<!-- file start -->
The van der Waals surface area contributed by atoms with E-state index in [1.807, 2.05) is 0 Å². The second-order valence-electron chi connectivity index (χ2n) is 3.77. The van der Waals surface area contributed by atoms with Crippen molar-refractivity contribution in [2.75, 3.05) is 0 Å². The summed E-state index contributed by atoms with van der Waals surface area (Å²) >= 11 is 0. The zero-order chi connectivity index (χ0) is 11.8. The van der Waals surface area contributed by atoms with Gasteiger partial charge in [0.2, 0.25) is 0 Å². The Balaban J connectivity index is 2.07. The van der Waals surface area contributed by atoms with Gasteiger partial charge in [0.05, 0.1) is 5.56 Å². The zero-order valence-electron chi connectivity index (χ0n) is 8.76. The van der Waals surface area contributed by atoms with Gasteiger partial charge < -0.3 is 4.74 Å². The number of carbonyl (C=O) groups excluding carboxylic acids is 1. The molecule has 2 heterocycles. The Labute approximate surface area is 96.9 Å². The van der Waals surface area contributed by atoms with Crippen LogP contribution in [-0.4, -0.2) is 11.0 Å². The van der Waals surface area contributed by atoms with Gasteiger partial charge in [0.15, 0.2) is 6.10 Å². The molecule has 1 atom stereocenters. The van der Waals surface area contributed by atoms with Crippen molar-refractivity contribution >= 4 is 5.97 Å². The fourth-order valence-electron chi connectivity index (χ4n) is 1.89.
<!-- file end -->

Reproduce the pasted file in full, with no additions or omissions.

The van der Waals surface area contributed by atoms with E-state index in [1.807, 2.05) is 0 Å². The second-order valence-electron chi connectivity index (χ2n) is 3.77. The van der Waals surface area contributed by atoms with Crippen molar-refractivity contribution in [2.75, 3.05) is 0 Å². The summed E-state index contributed by atoms with van der Waals surface area (Å²) >= 11 is 0. The zero-order chi connectivity index (χ0) is 11.8. The van der Waals surface area contributed by atoms with Gasteiger partial charge in [0.2, 0.25) is 0 Å². The Balaban J connectivity index is 2.07. The van der Waals surface area contributed by atoms with Gasteiger partial charge in [0.05, 0.1) is 5.56 Å². The zero-order valence-electron chi connectivity index (χ0n) is 8.76. The van der Waals surface area contributed by atoms with Gasteiger partial charge < -0.3 is 4.74 Å². The number of carbonyl (C=O) groups excluding carboxylic acids is 1. The molecule has 2 heterocycles. The Labute approximate surface area is 96.9 Å². The van der Waals surface area contributed by atoms with Crippen LogP contribution in [-0.4, -0.2) is 11.0 Å². The van der Waals surface area contributed by atoms with Gasteiger partial charge in [0.15, 0.2) is 6.10 Å². The molecule has 1 atom stereocenters. The van der Waals surface area contributed by atoms with Crippen molar-refractivity contribution >= 4 is 5.97 Å². The fourth-order valence-electron chi connectivity index (χ4n) is 1.89.